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For comfort, rooms should be grouped in heating/cooling zones of no more than 1,000 square feet each. The heating/cooling zones need to be organized so there are not too many rooms grouped, and that rooms with varying demands are not grouped, Mr. Brooks says. High heat rooms should be grouped in one zone; likewise, rooms with services producing smells should be grouped by themselves in another zone.
For patient rooms, private conversations need walls that penetrate the ceiling and sound attenuation batt insulation in the walls and above the ceiling. This will help to deaden the sound from one room to the next.
According to Mr. Brooks, other environmental factors that improve patient and staff satisfaction include:
Putting the horse before the cart
Picking the new location can be a complex task, but should begin with feasibility studies based on the individual practice’s current and anticipated needs, Mr. Costello explains. Repurposing an existing space must include evaluating the existing structure; heating and air conditioning services; and compliance with department of health requirements, if it is a licensed facility.
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Mr. Costello recommends “investing in LEAN process improvement sessions at the beginning of the project. Dig into the clinical process and procedures in place in your current office design, looking for waste-unnecessary steps, long travel distances, waiting for others, underutilization of assets.” He suggests seeing how the office is currently working and assessing if time is being spent on tasks that provide value to the patient. “A great example of this is a dedicated procedure room for laser treatment,” Mr. Costello says. “If a clinic has the volume to that creates a high utilization rate of a dedicate room, then it makes sense but often it constricts scheduling and limits growth for procedures that utilize the laser. The alternative is enlarging the exam rooms to be able to accommodate the laser, which provides greater flexibility long term.” And don’t forget about the power and ventilation needs of lasers-the procedure can result in an unpleasant odor, and keeping that out of the common spaces is often a priority.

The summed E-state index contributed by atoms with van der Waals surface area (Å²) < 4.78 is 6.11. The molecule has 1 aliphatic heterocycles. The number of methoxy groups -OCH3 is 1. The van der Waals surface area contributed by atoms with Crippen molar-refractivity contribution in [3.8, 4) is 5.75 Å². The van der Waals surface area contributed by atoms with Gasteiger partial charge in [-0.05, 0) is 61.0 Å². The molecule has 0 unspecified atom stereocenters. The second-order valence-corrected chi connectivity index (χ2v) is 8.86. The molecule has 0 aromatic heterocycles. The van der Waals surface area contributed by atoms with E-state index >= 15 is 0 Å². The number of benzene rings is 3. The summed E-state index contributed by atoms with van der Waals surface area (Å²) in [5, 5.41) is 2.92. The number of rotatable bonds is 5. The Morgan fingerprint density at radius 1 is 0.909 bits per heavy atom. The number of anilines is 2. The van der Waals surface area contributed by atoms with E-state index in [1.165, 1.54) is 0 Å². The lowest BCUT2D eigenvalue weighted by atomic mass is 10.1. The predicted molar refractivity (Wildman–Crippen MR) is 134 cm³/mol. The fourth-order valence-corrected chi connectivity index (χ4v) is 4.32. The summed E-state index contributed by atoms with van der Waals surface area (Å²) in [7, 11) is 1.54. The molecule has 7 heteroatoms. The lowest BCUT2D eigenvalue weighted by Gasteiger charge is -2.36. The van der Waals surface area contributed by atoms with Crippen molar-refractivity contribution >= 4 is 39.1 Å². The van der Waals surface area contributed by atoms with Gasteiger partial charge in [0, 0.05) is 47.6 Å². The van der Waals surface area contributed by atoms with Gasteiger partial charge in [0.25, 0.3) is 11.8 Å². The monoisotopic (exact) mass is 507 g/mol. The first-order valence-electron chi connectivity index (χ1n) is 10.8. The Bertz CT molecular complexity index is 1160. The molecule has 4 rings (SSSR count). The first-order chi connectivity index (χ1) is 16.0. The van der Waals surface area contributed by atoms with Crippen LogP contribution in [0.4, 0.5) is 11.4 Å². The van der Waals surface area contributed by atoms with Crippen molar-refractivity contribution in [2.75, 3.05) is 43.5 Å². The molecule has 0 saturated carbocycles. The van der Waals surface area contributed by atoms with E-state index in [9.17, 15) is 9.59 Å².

NEXT: Show me the money
Centralized work stations provides less walking for clinician and excellent visibility to exam rooms
Of course, all good things come with a financial impact. Mr. Costello says price will drive a lot of decisions. “At $125-$200 per square foot to build out a suite in an existing office building, you want to make sure that every square foot is accounted for. That is why we focus on efficiency and improving the utilization of space.”
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Mr. Brooks notes that, with overhead increasing and reimbursement not keeping pace, his company sees practices grow by adding mid-level providers and adding cosmetic/retail services. This notwithstanding, he says the price to construct a new office can vary greatly depending on the practice’s budget for finishes.
Mr. Brooks says that “The other factors that affect price are the location of the project and how busy the construction market is in that area. We typically tell clients to allocate budget for nicer finishes in the higher volume spaces such as the entry, reception, and waiting areas and select more durable, yet attractive, finishes in the clinical spaces.”
Mr. Brooks says that effective office space design allows practices to be more efficient and productive, providing areas for staff to work effectively and allowing the providers to spend more time with patients. Planning the space to reduce walking, allocate the proper number of exam rooms needed based on the provider’s production capability, locating those exam rooms in pods on dedicated halls to reduce excess traffic … all of these factors improve efficiency.
“When the space is planned poorly, all the above is reversed,” Mr. Brooks says. “Patient flow should be planned to keep patients from being moved too much, as this creates excess work for the staff. The practice performs less optimally, therefore reducing the number of patients the practice can handle.”
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“The primary goal,” Mr. Costello says, is to “focus on our clients’ work and use, to help them work more efficiently and develop spaces that not only look great for the patients and staff, but are designed for the work that takes place in the office.”
Accomplishing these goals is instrumental in providing an office space that supports and complements all the years of a dermatologist’s training and education, and making a practice all that it can be.